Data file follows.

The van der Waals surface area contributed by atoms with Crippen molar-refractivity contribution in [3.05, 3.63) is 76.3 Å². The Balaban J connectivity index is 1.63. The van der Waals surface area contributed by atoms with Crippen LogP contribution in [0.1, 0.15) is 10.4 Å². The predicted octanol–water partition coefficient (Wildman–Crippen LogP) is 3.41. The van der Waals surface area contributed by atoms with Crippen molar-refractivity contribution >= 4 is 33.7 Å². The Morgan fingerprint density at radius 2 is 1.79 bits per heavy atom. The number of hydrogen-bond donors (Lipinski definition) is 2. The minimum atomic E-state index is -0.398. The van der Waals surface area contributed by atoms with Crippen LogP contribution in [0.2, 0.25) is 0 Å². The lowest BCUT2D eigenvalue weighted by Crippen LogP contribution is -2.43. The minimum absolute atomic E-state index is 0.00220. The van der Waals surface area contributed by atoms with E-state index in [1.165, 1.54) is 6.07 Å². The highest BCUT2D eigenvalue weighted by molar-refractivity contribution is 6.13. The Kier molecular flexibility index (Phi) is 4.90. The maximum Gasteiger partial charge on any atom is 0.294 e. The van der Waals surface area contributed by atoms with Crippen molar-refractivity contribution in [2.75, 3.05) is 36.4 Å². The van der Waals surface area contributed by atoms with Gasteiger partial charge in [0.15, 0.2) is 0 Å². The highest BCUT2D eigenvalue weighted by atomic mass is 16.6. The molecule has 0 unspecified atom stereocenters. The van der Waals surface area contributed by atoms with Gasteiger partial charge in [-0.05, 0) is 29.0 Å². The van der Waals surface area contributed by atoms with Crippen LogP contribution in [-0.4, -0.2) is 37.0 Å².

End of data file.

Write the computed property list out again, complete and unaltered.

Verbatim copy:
The van der Waals surface area contributed by atoms with Crippen molar-refractivity contribution in [3.05, 3.63) is 76.3 Å². The Balaban J connectivity index is 1.63. The van der Waals surface area contributed by atoms with Crippen LogP contribution in [0.1, 0.15) is 10.4 Å². The predicted octanol–water partition coefficient (Wildman–Crippen LogP) is 3.41. The van der Waals surface area contributed by atoms with Crippen molar-refractivity contribution >= 4 is 33.7 Å². The Morgan fingerprint density at radius 2 is 1.79 bits per heavy atom. The number of hydrogen-bond donors (Lipinski definition) is 2. The minimum atomic E-state index is -0.398. The van der Waals surface area contributed by atoms with Crippen LogP contribution in [0.2, 0.25) is 0 Å². The lowest BCUT2D eigenvalue weighted by Crippen LogP contribution is -2.43. The minimum absolute atomic E-state index is 0.00220. The van der Waals surface area contributed by atoms with E-state index in [1.165, 1.54) is 6.07 Å². The highest BCUT2D eigenvalue weighted by molar-refractivity contribution is 6.13. The Kier molecular flexibility index (Phi) is 4.90. The maximum Gasteiger partial charge on any atom is 0.294 e. The van der Waals surface area contributed by atoms with Crippen molar-refractivity contribution in [2.75, 3.05) is 36.4 Å². The van der Waals surface area contributed by atoms with Gasteiger partial charge in [0.15, 0.2) is 0 Å². The highest BCUT2D eigenvalue weighted by atomic mass is 16.6. The molecule has 0 unspecified atom stereocenters. The van der Waals surface area contributed by atoms with Gasteiger partial charge in [-0.05, 0) is 29.0 Å². The van der Waals surface area contributed by atoms with Crippen LogP contribution in [-0.4, -0.2) is 37.0 Å².